Sharon McMeekin

Sharon McMeekin

Last updated on 27 November 2018

Back in February of this year I wrote a post for this blog describing work the DPC was embarking on to formalise our commitment to supporting inclusion and diversity in the digital preservation community. Then followed a lot of reading and research, discussions with people across the community, and numerous drafts and reviews of the document.

But, I am happy to report our Inclusion and Diversity Policy was published in June and launched at our yearly member’s unconference ‘Connecting the Bits’. There are a number of reasons why this is a topic that is important to me and I was honoured to have a chance to work on the policy. I must admit that it is perhaps the piece of work I am most proud of in my career to date.

The work doesn’t stop here though, the policy will now be a touchstone for all future DPC work and will be followed up with supporting activities to ensure we meet the commitments set forth within the policy. As an example, I am currently investigating options for Mental Health First Aid Training for DPC staff members.

It’s also been gratifying to see this being a theme taken up across digital preservation and related communities. I think one of the biggest rounds of applause at this year’s iPRES conference was for the Portico-sponsored initiative to offer places to under-represented students and first-time attendees, which had a significant and welcome impact on the number of countries represented by attendees. Issues of inclusion and diversity also ran through the Archive and Records Association’s Conference here in the UK this year with their theme of ‘People Make Records’. I’m also a great fan of the POWRR project and their work to bring digital preservation training to a wider audience, particularly archives belonging to/representing minority groups.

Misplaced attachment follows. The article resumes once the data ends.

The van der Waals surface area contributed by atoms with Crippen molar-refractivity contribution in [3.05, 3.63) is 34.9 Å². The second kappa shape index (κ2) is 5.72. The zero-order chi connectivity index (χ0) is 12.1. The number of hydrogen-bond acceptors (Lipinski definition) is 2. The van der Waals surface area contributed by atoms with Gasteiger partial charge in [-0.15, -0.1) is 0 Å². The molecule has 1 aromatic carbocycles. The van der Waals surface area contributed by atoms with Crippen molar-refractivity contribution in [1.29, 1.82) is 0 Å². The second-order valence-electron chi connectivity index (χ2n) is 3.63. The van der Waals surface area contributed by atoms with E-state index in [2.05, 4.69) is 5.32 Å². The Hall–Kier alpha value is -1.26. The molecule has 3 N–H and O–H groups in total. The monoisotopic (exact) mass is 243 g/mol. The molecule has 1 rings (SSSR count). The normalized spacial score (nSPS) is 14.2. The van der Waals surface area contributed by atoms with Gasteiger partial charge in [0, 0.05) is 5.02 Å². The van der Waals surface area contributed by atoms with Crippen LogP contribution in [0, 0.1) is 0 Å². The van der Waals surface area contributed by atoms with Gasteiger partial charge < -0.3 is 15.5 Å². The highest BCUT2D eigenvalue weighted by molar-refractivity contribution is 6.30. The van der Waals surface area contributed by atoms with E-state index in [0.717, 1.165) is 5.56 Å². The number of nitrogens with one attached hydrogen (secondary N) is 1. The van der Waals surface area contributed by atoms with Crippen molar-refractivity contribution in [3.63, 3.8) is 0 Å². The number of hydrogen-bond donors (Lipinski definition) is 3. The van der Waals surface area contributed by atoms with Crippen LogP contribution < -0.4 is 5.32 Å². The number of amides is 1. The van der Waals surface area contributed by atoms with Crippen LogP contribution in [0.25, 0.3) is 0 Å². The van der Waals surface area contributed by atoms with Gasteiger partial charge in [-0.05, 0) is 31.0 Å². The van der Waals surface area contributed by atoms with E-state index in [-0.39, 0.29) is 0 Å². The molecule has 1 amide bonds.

While we are moving in the right direction, this still feels like the tip of the iceberg. Digital preservation is not as male-dominated as it was when I began my career, but it is still predominantly white and Western. As a community we need to make a concerted effort to broaden our discourse. Digital preservation is happening across the world and, as we tell all the attendees at our training events, we learn the most from sharing and discussing our work with others. I’m not yet sure how best to make this happen, but I am open to suggestions.

I don’t have all the answers about how best to improve inclusion and diversity across the community, but I do have the beginnings of a wish list from my point of view as Head of Training and Skills with the DPC. (This counts as spoilers for my presentation at today’s ‘Memory Makers’ conference in Amsterdam….) Things I’d like to see more of include:

  • Translations of key resources (anyone interested in translating the DP Handbook please get in touch!)
  • An emphasis on free/shareable resources
  • More online training (that is free or with scaled costs)
  • Scholarships
  • More global spaces for information sharing and discussion

I welcome an email from anyone who would like to work on any of these issues!

Finally, I would like encourage others in the digital preservation community to make clear their own commitment to inclusion and diversity. This is already happening through initiatives like the Joint Statement from Collaborating Digital Preservation Organizations in the USA. For those who are interested in making a similar move but not sure where to start, we would welcome starting a discussion around a draft Community Charter that was created in parallel with our own policy. The Community Charter covers the same ground but without the DPC specific. Our hope is that the digital preservation community can take this document forward and make it into something that will be useful for all. Anyone interested in participating is invited to make contact and we can discuss how to take this forward.

In the end, I think we are well on the way to creating a Wonderful (Digital Preservation) World and I’m excited to be involved!

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